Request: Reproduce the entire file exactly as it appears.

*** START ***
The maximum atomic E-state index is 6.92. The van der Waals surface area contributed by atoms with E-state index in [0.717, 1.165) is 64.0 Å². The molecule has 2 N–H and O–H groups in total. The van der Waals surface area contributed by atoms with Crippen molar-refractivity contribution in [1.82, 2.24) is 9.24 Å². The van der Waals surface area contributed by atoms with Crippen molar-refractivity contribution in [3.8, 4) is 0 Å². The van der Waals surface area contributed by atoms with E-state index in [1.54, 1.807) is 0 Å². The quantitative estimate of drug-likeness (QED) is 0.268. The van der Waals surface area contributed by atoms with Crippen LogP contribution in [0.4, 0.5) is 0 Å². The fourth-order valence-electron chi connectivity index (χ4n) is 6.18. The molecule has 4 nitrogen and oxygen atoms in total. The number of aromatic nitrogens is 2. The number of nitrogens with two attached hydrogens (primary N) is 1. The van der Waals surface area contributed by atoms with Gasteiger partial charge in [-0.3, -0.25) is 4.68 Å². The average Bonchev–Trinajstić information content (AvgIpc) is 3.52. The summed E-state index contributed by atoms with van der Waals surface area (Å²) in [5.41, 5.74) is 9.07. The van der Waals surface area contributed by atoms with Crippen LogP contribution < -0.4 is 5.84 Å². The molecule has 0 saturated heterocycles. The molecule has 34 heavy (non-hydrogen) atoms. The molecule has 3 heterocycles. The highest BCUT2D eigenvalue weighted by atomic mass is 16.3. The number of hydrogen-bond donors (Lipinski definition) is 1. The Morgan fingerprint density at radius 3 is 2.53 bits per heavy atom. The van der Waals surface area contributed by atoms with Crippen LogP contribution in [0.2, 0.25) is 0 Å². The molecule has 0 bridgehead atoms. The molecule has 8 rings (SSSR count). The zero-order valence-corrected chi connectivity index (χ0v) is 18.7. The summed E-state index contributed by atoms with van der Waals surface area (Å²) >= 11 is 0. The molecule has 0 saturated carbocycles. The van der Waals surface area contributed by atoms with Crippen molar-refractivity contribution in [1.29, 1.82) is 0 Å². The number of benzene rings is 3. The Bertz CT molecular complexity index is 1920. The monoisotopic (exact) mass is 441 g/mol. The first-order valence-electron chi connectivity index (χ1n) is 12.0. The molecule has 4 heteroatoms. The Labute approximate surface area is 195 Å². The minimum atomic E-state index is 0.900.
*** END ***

The maximum atomic E-state index is 6.92. The van der Waals surface area contributed by atoms with E-state index in [0.717, 1.165) is 64.0 Å². The molecule has 2 N–H and O–H groups in total. The van der Waals surface area contributed by atoms with Crippen molar-refractivity contribution in [1.82, 2.24) is 9.24 Å². The van der Waals surface area contributed by atoms with Crippen molar-refractivity contribution in [3.8, 4) is 0 Å². The van der Waals surface area contributed by atoms with E-state index in [1.54, 1.807) is 0 Å². The quantitative estimate of drug-likeness (QED) is 0.268. The van der Waals surface area contributed by atoms with Crippen LogP contribution in [0.4, 0.5) is 0 Å². The fourth-order valence-electron chi connectivity index (χ4n) is 6.18. The molecule has 4 nitrogen and oxygen atoms in total. The number of aromatic nitrogens is 2. The number of nitrogens with two attached hydrogens (primary N) is 1. The van der Waals surface area contributed by atoms with Gasteiger partial charge in [-0.3, -0.25) is 4.68 Å². The average Bonchev–Trinajstić information content (AvgIpc) is 3.52. The summed E-state index contributed by atoms with van der Waals surface area (Å²) in [5.41, 5.74) is 9.07. The van der Waals surface area contributed by atoms with Crippen LogP contribution < -0.4 is 5.84 Å². The molecule has 0 saturated heterocycles. The molecule has 34 heavy (non-hydrogen) atoms. The molecule has 3 heterocycles. The highest BCUT2D eigenvalue weighted by atomic mass is 16.3. The number of hydrogen-bond donors (Lipinski definition) is 1. The Morgan fingerprint density at radius 3 is 2.53 bits per heavy atom. The van der Waals surface area contributed by atoms with Crippen LogP contribution in [0.2, 0.25) is 0 Å². The molecule has 0 bridgehead atoms. The molecule has 8 rings (SSSR count). The zero-order valence-corrected chi connectivity index (χ0v) is 18.7. The summed E-state index contributed by atoms with van der Waals surface area (Å²) >= 11 is 0. The molecule has 0 saturated carbocycles. The van der Waals surface area contributed by atoms with Crippen molar-refractivity contribution in [1.29, 1.82) is 0 Å². The number of benzene rings is 3. The Bertz CT molecular complexity index is 1920. The monoisotopic (exact) mass is 441 g/mol. The first-order valence-electron chi connectivity index (χ1n) is 12.0. The molecule has 4 heteroatoms. The Labute approximate surface area is 195 Å². The minimum atomic E-state index is 0.900.